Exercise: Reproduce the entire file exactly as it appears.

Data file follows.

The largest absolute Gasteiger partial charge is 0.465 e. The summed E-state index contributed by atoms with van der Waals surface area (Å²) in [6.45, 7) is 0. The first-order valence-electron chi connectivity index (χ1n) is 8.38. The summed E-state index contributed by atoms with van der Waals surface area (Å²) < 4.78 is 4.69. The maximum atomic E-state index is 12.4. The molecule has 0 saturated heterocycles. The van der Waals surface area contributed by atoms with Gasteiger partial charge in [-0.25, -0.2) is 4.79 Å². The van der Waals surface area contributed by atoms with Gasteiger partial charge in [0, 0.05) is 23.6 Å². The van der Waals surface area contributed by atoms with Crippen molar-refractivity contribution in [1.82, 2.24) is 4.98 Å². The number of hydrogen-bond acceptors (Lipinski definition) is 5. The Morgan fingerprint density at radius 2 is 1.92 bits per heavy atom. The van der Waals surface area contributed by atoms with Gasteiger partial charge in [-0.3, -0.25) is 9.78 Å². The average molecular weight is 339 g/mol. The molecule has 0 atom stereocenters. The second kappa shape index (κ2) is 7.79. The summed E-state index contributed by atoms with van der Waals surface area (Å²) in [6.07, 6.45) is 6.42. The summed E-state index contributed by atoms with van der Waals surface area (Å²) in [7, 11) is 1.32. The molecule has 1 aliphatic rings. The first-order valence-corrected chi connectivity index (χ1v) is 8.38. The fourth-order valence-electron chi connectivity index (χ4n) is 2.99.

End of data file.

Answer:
The largest absolute Gasteiger partial charge is 0.465 e. The summed E-state index contributed by atoms with van der Waals surface area (Å²) in [6.45, 7) is 0. The first-order valence-electron chi connectivity index (χ1n) is 8.38. The summed E-state index contributed by atoms with van der Waals surface area (Å²) < 4.78 is 4.69. The maximum atomic E-state index is 12.4. The molecule has 0 saturated heterocycles. The van der Waals surface area contributed by atoms with Gasteiger partial charge in [-0.25, -0.2) is 4.79 Å². The van der Waals surface area contributed by atoms with Gasteiger partial charge in [0, 0.05) is 23.6 Å². The van der Waals surface area contributed by atoms with Crippen molar-refractivity contribution in [1.82, 2.24) is 4.98 Å². The number of hydrogen-bond acceptors (Lipinski definition) is 5. The Morgan fingerprint density at radius 2 is 1.92 bits per heavy atom. The van der Waals surface area contributed by atoms with Gasteiger partial charge in [-0.3, -0.25) is 9.78 Å². The average molecular weight is 339 g/mol. The molecule has 0 atom stereocenters. The second kappa shape index (κ2) is 7.79. The summed E-state index contributed by atoms with van der Waals surface area (Å²) in [6.07, 6.45) is 6.42. The summed E-state index contributed by atoms with van der Waals surface area (Å²) in [7, 11) is 1.32. The molecule has 1 aliphatic rings. The first-order valence-corrected chi connectivity index (χ1v) is 8.38. The fourth-order valence-electron chi connectivity index (χ4n) is 2.99.